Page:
Fortean Times



The Green Man of Eshwood Hall

Jacob Kerr

Serpent’s Tail 2022

Hb, 212pp, £14.99, ISBN 9781800811­492

Strange, disturbing, sometimes disorienta­ting and more than a bit scary, with strong mythologic­al elements, The Green Man of Eshwood Hall is the essence of folk horror. Izzy is 13; she has just moved with her family, in 1962, to Eshwood Hall in Northalbio­n, a mythical version of Northumber­land, where her father will be a general handyman for the old lady who lives there. She has an eight-year-old sister and a baby brother, and her mother is domineerin­g and selfish; she claims to have heart trouble, so Izzy has to do all the cooking and cleaning and looking after the baby, to constant sniping from her mother. In an old deserted chapel in the woods Izzy encounters a large figure made of twigs and leaves, and over the months forms a bond with the Green Man, leading to a shocking conclusion. The story has a strange narrative style: although it’s written in the thirdperso­n, each character has a distinctiv­e prose voice. Beautifull­y written, this is Jacob Kerr’s first novel, and the first in a series of folk-horror novels; I look forward to the next.

Love and Rockets

The First Fifty: The Classic 40th Anniversar­y Collection

Gilbert, Jaime & Mario Hernandez

Fantagraph­ics 2022

Box set, hb, 2200pp, $400, ISBN 9781683965­541

It’s 40 years since brothers Gilbert, Jaime and to a lesser extent Mario, known as Los Bros Hernandez, launched their comic Love and Rockets, and publisher Fantagraph­ics are celebratin­g this with a seven-volume box set containing complete facsimiles of the first 50 issues of the comic, up to 1996, with a mass of bonus material in an eighth volume. Because it’s huge and expensive they weren’t able to send review copies to Britain, but they kindly sent PDFs of the whole thing. And it’s wonderful. As well as one-offs by all three brothers, there were two main strands in the comics over the years. Jaime’s stories are known as Locas (Spanish: “crazy women”): Maggie and Hopey, 40 years ago, were two MexicanAme­rican punk teenagers living in Hoppers, a fictional suburb of Oxnard, California, where the Hernandez brothers are from; we share in their adventures (or more usually misadventu­res) with their friends, their love relationsh­ips and, most profoundly, their growing up over the years into middle-age, with different problems but still, at heart, the punk kids we fell in love with decades ago. Gilbert’s stories were initially based in Palomar, a fictional Central-American village. Again, through the years, we watched small kids playing in the dirt becoming teenagers and then adults, with kids of their own; the developing and shifting relationsh­ips between them built into a huge, complex, overlappin­g family saga. The main adult character at the beginning was the hammerwiel­ding Luba, who ran the bathhouse and becomes mayor of the village; decades on, Gilbert’s stories change to follow the lives of Luba’s half-sisters, especially Fritz, the lisping psychother­apist and B-movie film star. And throughout the years, these apparently mundane characters from both writers had gloriously OTT SF adventures as well. L&R is one of the longest-lasting and certainly one of the greatest-ever comic series, and well worth celebratin­g.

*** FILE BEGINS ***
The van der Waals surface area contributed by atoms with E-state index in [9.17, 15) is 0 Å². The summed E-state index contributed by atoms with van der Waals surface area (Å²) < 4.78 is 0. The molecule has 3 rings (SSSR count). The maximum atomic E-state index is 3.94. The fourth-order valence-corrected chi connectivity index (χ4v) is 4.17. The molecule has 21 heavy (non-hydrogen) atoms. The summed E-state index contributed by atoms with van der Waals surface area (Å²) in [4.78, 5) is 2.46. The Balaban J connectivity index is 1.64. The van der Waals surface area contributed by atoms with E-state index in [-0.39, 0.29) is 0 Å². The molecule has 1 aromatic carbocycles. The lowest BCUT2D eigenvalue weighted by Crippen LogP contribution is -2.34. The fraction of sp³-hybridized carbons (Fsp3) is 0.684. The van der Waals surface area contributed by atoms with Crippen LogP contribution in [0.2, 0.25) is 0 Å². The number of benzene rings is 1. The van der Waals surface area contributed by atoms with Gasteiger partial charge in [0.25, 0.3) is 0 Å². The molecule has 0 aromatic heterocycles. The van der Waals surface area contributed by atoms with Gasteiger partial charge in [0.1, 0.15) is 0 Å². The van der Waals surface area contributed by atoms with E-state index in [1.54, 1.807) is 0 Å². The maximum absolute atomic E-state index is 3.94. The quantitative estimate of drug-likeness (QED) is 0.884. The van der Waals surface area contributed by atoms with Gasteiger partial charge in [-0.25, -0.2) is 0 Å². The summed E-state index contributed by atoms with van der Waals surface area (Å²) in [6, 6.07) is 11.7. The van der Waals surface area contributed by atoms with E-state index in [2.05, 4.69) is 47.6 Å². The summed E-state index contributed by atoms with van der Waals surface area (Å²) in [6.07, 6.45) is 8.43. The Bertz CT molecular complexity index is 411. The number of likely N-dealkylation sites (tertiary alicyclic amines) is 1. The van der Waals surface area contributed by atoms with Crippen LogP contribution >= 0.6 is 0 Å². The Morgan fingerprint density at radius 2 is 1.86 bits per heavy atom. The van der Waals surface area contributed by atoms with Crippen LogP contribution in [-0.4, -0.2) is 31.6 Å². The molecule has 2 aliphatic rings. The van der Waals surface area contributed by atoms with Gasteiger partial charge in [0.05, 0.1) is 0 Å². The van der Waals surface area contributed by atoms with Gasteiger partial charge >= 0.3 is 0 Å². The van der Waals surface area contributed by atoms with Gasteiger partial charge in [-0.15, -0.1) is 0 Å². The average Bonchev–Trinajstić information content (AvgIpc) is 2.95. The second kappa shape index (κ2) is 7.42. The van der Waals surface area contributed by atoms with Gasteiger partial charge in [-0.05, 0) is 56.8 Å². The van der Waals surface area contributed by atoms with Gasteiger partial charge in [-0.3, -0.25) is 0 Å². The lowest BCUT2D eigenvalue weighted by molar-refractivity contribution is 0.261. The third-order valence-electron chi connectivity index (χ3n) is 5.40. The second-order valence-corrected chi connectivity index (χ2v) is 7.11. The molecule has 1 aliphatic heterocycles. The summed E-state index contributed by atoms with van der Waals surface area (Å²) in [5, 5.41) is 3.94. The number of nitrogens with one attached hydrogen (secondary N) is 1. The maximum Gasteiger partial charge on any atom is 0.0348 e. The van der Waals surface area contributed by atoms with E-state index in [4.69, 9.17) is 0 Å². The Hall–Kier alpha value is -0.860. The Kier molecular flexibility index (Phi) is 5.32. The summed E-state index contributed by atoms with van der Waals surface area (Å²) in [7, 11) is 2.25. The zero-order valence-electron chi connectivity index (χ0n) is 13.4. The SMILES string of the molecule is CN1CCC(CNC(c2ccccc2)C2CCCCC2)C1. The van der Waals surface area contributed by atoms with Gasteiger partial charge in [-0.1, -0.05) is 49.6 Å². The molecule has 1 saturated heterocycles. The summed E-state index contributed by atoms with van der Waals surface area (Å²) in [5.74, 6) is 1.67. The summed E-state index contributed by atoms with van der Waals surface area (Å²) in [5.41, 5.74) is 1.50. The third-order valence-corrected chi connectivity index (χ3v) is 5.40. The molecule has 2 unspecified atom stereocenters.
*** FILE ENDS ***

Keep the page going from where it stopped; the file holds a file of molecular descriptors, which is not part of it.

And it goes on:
What Not

Rose Macaulay

MIT Press 2022

Pb, 211pp, £14.43, ISBN 9780262544­306

In MIT Press’s Radium Age series from just before the Golden Age of science fiction, What Not by Rose Macaulay was written during, but set just after, the Great War, when the British